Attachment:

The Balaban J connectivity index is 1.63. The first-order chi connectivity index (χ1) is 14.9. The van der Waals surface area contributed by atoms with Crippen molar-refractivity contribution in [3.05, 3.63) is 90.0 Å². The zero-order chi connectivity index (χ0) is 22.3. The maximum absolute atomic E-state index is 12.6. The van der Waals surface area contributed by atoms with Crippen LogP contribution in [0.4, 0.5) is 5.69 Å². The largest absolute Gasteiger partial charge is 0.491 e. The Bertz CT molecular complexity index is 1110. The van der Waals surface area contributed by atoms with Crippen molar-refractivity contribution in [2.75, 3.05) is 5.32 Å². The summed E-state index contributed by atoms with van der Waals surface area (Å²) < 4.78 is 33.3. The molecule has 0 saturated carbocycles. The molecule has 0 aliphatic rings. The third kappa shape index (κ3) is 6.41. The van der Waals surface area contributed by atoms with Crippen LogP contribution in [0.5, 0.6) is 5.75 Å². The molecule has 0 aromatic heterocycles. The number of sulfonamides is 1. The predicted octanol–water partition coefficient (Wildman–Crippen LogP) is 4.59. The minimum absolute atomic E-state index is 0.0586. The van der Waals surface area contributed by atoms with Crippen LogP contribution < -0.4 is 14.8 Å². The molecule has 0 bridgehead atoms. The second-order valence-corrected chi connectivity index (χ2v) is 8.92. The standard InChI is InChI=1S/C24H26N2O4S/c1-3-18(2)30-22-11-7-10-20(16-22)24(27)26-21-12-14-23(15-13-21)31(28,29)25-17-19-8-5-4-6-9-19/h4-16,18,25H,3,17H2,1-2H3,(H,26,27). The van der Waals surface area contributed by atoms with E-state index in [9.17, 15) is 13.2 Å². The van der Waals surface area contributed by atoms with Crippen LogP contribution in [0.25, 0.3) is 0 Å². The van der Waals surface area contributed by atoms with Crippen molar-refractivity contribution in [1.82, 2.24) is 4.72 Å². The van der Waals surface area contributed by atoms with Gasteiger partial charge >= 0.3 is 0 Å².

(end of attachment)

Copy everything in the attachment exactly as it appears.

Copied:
The Balaban J connectivity index is 1.63. The first-order chi connectivity index (χ1) is 14.9. The van der Waals surface area contributed by atoms with Crippen molar-refractivity contribution in [3.05, 3.63) is 90.0 Å². The zero-order chi connectivity index (χ0) is 22.3. The maximum absolute atomic E-state index is 12.6. The van der Waals surface area contributed by atoms with Crippen LogP contribution in [0.4, 0.5) is 5.69 Å². The largest absolute Gasteiger partial charge is 0.491 e. The Bertz CT molecular complexity index is 1110. The van der Waals surface area contributed by atoms with Crippen molar-refractivity contribution in [2.75, 3.05) is 5.32 Å². The summed E-state index contributed by atoms with van der Waals surface area (Å²) < 4.78 is 33.3. The molecule has 0 saturated carbocycles. The molecule has 0 aliphatic rings. The third kappa shape index (κ3) is 6.41. The van der Waals surface area contributed by atoms with Crippen LogP contribution in [0.5, 0.6) is 5.75 Å². The molecule has 0 aromatic heterocycles. The number of sulfonamides is 1. The predicted octanol–water partition coefficient (Wildman–Crippen LogP) is 4.59. The minimum absolute atomic E-state index is 0.0586. The van der Waals surface area contributed by atoms with Crippen LogP contribution < -0.4 is 14.8 Å². The molecule has 0 bridgehead atoms. The second-order valence-corrected chi connectivity index (χ2v) is 8.92. The standard InChI is InChI=1S/C24H26N2O4S/c1-3-18(2)30-22-11-7-10-20(16-22)24(27)26-21-12-14-23(15-13-21)31(28,29)25-17-19-8-5-4-6-9-19/h4-16,18,25H,3,17H2,1-2H3,(H,26,27). The van der Waals surface area contributed by atoms with E-state index in [9.17, 15) is 13.2 Å². The van der Waals surface area contributed by atoms with Crippen LogP contribution in [0.25, 0.3) is 0 Å². The van der Waals surface area contributed by atoms with Crippen molar-refractivity contribution in [1.82, 2.24) is 4.72 Å². The van der Waals surface area contributed by atoms with Gasteiger partial charge >= 0.3 is 0 Å².